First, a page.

The Sunny Brae forest trail issues are far from resolved. While Kevin [Hoover] did a good job of reporting he uncharacteristically gave Forest Management Committee (FMC) members and city staff a pass by letting them avoid addressing certain key issues.
First of all, there was basically no public process prior to the design and development of the high-speed trail in question. The July 17 meeting that was claimed to be the approval process took place long after the trail was already developed, in place and in use. To say it was approved after it was built is like saying we don’t need permission because we grant our own forgiveness.
One lightly publicized meeting that was steamrolled by a single interest group hardly justifies the claim that all interests have been considered.
The only user group that was consulted by city staff prior to the development of the controversial trail was a small cadre of mountain bikers. They held secret meetings with city staff to push for turning this trail into a downhill bomber bike run.
I must add that this trail in a pre-developed stage, while steep, had been in use for decades by horsemen and hikers. The exclusion of these users for a few high-skilled bike riders hardly seems “even handed” as one FMC committee member claims. It is an insult to the rest of us to even suggest such considerations were made.
There are numerous horseman associations in the county. The city failed to contact even one. I represent one of them as vice president and trail chairman. Our Northern California Horseman’s Association recently conducted two fundraising events for the Community Forest and raised over $12,000. At no time were we consulted on an issue that would remove a historic horse trail and in general set a precedent that is designed to ultimately lessen available trails. Certainly we were not told this effort was in progress prior to our fundraising events.
We submitted a letter to the City Council a month ago encouraging the city to maintain its shared trail policies rather than pursue segregating uses. This trail represents the very first Community Forest trail that bikers don’t share with the rest of the community.
I will add that both Mr. Halligan and Mr. Furniss of the FMC both know me personally. Dennis used to bring his daughter to our home for horseback riding lessons and Michael used to live right next door. While the Forest Management Committee was wondering how extensive the objections are, a simple phone call would have made that more obvious.
Arcata’s Open Space and Agriculture Committee also has four horse owners sitting on that committee. We were not approached through that venue either. It remains unclear who in the community was involved in this decision aside from a few bikers.
It was shocking to read that the original Forest Management guidelines were no longer relevant since the expansion of the Community Forest. I was surprised that Kevin Hoover did not ask the obvious questions; what management guidelines have been in use since that expansion? Have we been flying blind since then? What other elements of the original guidelines are being ignored?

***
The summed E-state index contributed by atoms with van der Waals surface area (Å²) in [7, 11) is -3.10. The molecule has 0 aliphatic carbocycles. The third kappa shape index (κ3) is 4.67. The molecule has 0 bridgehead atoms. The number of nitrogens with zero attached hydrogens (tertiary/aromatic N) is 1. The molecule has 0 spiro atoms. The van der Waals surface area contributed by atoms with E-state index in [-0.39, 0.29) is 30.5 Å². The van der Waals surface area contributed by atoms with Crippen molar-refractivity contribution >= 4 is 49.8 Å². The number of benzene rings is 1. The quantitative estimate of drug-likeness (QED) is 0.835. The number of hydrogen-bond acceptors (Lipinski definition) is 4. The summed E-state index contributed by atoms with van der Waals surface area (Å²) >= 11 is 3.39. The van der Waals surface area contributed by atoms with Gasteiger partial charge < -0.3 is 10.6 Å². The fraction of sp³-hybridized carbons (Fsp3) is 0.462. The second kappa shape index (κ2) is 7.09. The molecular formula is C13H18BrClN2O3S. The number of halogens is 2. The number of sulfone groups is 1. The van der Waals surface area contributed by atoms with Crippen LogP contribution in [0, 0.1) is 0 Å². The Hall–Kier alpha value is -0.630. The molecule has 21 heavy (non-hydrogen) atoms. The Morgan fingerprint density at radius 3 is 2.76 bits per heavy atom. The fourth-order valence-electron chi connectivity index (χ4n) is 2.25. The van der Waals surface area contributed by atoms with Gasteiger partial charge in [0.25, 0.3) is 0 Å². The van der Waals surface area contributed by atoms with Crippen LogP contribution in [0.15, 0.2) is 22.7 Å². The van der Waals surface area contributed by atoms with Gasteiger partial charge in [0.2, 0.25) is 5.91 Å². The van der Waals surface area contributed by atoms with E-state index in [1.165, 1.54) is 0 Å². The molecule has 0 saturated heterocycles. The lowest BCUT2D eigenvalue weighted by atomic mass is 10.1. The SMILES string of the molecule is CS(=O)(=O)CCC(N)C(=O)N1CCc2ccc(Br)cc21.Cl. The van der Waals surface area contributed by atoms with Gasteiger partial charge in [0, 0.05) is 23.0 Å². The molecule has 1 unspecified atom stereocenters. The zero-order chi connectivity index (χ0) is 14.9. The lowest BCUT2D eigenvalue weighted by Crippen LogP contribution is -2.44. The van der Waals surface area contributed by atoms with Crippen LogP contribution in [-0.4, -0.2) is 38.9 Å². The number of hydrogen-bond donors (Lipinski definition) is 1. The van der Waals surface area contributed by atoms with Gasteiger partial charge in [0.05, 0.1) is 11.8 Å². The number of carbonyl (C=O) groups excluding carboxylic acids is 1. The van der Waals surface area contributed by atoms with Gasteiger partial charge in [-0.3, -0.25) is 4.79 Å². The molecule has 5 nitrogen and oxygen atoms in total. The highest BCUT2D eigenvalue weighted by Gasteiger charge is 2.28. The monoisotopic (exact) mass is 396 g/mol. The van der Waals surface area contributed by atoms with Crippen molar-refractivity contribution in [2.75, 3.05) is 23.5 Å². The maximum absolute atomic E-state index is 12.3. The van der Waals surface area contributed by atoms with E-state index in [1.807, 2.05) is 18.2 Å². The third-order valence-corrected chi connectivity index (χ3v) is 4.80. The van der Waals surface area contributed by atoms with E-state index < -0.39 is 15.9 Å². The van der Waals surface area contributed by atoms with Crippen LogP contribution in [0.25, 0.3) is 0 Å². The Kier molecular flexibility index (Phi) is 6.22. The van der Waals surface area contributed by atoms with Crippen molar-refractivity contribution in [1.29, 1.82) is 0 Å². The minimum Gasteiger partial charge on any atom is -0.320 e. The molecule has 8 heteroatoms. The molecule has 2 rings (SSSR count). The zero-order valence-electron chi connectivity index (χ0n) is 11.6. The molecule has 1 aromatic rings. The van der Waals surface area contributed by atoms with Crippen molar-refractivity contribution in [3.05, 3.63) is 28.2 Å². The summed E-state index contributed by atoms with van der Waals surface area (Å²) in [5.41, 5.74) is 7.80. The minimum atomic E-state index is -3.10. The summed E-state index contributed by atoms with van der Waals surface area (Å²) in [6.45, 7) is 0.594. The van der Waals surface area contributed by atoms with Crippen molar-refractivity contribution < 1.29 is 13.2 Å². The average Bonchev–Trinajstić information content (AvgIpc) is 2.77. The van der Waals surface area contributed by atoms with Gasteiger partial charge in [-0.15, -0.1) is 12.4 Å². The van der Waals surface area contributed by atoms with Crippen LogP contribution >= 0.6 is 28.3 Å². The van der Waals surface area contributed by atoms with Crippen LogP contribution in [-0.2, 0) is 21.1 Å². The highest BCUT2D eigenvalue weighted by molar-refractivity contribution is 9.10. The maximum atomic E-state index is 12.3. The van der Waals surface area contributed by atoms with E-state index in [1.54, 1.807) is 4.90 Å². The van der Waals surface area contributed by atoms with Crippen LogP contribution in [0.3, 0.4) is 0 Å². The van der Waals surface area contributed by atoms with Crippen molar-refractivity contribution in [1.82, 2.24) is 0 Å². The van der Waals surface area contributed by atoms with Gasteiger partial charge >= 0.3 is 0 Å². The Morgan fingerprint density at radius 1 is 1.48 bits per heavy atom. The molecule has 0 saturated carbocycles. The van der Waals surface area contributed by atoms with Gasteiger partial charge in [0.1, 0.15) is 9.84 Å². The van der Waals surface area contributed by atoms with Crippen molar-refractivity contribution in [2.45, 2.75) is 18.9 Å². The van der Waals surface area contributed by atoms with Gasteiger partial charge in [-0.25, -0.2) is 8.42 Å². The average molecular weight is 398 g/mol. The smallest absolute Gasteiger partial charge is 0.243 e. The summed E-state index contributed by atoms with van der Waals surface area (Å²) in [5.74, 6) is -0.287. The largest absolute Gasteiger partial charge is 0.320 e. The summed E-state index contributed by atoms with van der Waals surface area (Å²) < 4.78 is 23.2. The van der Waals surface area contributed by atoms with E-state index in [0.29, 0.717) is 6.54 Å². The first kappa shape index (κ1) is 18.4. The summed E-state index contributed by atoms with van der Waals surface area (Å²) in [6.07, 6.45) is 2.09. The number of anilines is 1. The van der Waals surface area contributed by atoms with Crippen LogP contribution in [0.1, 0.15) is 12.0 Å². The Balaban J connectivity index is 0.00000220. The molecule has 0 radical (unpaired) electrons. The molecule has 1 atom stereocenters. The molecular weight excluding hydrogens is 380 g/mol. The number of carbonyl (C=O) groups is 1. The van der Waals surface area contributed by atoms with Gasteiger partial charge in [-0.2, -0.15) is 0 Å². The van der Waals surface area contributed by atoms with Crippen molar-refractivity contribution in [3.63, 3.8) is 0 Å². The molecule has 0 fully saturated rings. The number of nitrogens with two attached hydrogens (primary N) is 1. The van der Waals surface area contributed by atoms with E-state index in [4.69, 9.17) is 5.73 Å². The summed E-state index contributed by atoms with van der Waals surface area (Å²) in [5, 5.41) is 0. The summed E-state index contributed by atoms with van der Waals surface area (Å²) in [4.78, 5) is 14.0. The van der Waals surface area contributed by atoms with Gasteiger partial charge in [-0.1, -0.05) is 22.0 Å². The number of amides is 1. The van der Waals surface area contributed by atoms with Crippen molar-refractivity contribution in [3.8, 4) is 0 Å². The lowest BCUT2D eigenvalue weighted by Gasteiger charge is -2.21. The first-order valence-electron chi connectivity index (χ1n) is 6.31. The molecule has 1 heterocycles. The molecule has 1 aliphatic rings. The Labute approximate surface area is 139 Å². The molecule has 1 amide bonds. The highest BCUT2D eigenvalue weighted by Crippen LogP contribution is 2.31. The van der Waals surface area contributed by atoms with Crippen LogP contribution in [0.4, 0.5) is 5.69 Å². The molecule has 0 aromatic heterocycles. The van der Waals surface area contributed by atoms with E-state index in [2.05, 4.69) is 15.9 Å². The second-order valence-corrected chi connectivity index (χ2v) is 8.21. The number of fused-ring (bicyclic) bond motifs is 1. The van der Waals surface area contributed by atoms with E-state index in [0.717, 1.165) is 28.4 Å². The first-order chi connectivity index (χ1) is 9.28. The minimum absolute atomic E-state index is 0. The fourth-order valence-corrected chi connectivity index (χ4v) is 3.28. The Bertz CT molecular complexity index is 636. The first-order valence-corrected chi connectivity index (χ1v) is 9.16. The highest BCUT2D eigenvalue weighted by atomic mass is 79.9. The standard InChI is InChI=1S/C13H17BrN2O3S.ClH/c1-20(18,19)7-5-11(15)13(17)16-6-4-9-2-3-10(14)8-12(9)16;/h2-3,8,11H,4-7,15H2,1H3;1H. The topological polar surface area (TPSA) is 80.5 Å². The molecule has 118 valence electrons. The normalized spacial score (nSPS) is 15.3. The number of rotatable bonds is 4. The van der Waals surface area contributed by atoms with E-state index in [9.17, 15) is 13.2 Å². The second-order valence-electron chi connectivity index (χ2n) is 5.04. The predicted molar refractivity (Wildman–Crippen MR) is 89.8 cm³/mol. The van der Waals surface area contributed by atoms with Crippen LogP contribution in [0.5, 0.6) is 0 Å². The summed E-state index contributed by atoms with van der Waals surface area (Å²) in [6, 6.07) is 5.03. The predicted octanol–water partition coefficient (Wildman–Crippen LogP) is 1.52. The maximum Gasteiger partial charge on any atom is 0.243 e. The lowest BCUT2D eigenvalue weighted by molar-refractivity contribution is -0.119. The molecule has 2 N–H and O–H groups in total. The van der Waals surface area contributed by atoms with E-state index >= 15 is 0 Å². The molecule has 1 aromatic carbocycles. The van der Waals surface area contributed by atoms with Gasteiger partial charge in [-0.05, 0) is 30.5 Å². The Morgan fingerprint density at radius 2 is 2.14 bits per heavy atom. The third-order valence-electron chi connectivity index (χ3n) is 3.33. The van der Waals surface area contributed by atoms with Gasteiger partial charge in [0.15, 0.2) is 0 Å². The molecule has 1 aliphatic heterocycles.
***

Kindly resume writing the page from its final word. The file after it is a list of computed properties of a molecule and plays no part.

More importantly why are we just now straying from our standard of shared use trails? How did that get decided? And when? Where is the transparency? At least one FMC member acknowledged their failings in the transparency department. The question of course remains; What are they going to do about it?
For the most part mountain cyclists are very cordial. I personally have had only a few close calls with speeding bikes in the Community Forest but I do know other folks who have been run into or their dogs run over.
I will continue to question why we are encouraging that type of activity in a small and precious network of community trails when doing so will only increase these types of problems.
Separating uses is but a small minded way to “solve” a problem. Such an approach simply does not take into account that it pencils out to fewer trails for us all.
Frankly I am surprised the mountain bike community is willing to risk so much of their hard earned capital. What they are saying by pushing for these separate use and high speed specialized courses is that they cannot exist on shared use trails.
They are also saying that they don’t want to share trails and the rest of the community should just go somewhere else because they have some Red Bull to work off.
They are transforming from selfless trail advocates into selfish trail tyrants right before our eyes. I certainly hope they come to their senses and put their old hats back on.
The other option could be to simply sell the whole Sunny Brae tract to the bikers since they are trying to take it over anyway. That way the rest of the community could recoup their investment.
My suggestion first offered to the FMC a couple of months ago was to have city staff meet with a variety of user groups individually at first in order to gather specific needs and wants. Later involve all groups through their representatives at a more public venue. Then the city will be able to say they have not merely capitulated to a single interest group but indeed involved the whole community. They cannot honestly say that right now.
Communication with the public is an integral tool to achieve success with planning and management efforts.
Uri Driscoll is a lifelong horseman and member of Arcata’s Open Space and Agriculture Committee.